Teaching Youth to Recruit Supportive Adults

 Sarah Schwartz - The Chronicles of Evidence-Based Mentoringby Sarah Schwartz

The story of 15-year-old Davion Only has gone viral, following an article published in the Tampa Bay Times about his appeal to a church congregation for an adoptive family (see story here). Davion had been in foster care all of his life, waiting for a family to adopt him. It was his idea to get up in front of crowd of over 300 people on a Sunday morning and ask for a family. He told his caseworker, “I  know they’re out there…Maybe if someone hears my story…” Since Davion’s appeal, his adoption agency has received over 10,000 requests from people interested in adopting him.

Although Davion was looking for a family, not a mentor, I couldn’t help but think about the parallels between Davion’s decision to reach out to a community of adults to recruit a family, and a new model of mentoring that my colleagues and I are studying: Youth Initiated Mentoring (YIM). In YIM, adolescents recruit mentors from their existing social networks instead of being assigned a mentor who has already been recruited by the mentoring agency (see previous post on recent research on YIM). The program then provides mentor screening, mentor and mentee training, and match support. This model is appealing for a number of reasons. First, as Davion’s story demonstrates, adolescents can be much more effective at recruiting caring adults than billboards, websites, and even program staff. Davion stated, “I know they’re out there.” I think we could say the same about potential mentors. They’re out there, however, many potential mentors may not stop by their local mentoring agency to volunteer. This may be particularly true for male mentors and mentors of minority racial and ethnic backgrounds. Data from our study of YIM in the National Guard Youth ChalleNGe program suggest that YIM may reach mentors whom programs struggle to recruit. In a program serving almost 90% male adolescents, all of their mentors are same-gender matches, and 83% were of the same racial or ethnic background as their mentees.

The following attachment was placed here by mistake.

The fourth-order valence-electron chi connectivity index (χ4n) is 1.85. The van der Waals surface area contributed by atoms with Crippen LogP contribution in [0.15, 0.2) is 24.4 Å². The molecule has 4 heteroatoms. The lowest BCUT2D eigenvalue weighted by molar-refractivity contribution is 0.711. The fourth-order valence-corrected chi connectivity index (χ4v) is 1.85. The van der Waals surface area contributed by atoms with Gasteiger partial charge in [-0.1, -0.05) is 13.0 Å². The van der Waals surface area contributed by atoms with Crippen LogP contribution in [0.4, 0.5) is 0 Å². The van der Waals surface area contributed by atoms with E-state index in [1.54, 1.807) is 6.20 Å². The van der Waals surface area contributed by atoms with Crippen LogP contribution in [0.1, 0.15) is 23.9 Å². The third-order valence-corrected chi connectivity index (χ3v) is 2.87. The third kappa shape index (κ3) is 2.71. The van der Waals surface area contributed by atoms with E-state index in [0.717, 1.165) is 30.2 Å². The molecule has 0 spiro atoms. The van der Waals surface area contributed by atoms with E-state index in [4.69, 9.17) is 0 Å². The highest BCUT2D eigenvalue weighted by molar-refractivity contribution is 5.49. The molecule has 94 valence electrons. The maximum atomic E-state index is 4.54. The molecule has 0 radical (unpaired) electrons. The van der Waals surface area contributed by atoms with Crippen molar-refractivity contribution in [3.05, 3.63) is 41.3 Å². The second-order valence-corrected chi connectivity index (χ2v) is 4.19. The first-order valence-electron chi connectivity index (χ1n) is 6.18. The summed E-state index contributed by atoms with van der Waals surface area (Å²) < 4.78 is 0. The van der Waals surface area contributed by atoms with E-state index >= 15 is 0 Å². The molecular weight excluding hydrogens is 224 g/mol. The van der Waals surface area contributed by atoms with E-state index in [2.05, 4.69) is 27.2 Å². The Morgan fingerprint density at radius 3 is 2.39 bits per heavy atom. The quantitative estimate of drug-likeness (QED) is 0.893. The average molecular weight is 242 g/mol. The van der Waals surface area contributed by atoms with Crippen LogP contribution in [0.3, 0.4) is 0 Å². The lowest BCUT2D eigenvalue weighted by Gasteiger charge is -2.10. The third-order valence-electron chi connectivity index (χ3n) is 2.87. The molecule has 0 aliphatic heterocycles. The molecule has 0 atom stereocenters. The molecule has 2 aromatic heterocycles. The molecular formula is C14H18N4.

Perhaps more important than its implications for recruitment, however, is the way in which YIM recognizes that youth can advocate for themselves, when provided with sufficient support and training. Although Davion’s example is particularly dramatic, it reminds us that young people do not need to just wait for adults to approach them and offer services and support. In fact, the ability to reach out for support, connect with potential mentors, and network, plays a significant role in social-emotional well-being, as well as academic and career success.

In the mentoring field, much of the focus when thinking about how to strengthen relationships has been on mentor training and support. We know, however, that relationships are co-constructed, and each player contributes to making a relationship what it is. Mentor training is vitally important, and, as the adult in the relationship, it is appropriate to expect the mentor to take on the lion’s share of the responsibility in connecting with their mentee and making the relationship a success. At the same time, the mentee (particularly older mentees) also can learn how to connect with their mentor and how to get the most out of the relationship. Ideally, youth would come away from mentoring with an understanding of how mentoring can be helpful to them and with a skill set that would allow them to connect with mentors and supportive adults throughout their lives. In fact, regardless of whether a program is using a YIM approach or a more traditional approach to mentoring, by recognizing what the mentee contributes to the relationship and expanding our focus to mentee training as well as mentor training, we may be able to increase the likelihood that youth generalize their experience in a mentoring program into other areas in their lives. One model that we are particularly interested in is a hybrid of traditional formal mentoring and YIM, in which the assigned mentor would work with their mentee to teach them how to identify, recruit, and draw on the support of mentors within their existing social network, allowing the mentee to transition to YIM following termination with the assigned mentor.

Davion is obviously an exceptional case in his courage and creativity in reaching out to adults, however, by explicitly teaching adolescents the skills to recruit and connect with mentors, we may be able to develop their ability to advocate for themselves and recruit support throughout their lives.


This project was supported by Grant # 2013-JU-FX-0005 awarded by the Office of Juvenile Justice and Delinquency Prevention, Office of Justice Programs, U.S. Department of Justice.  The opinions, findings, and conclusions or recommendations expressed in this publication are those of the author(s) and do not necessarily reflect those of the Department of Justice.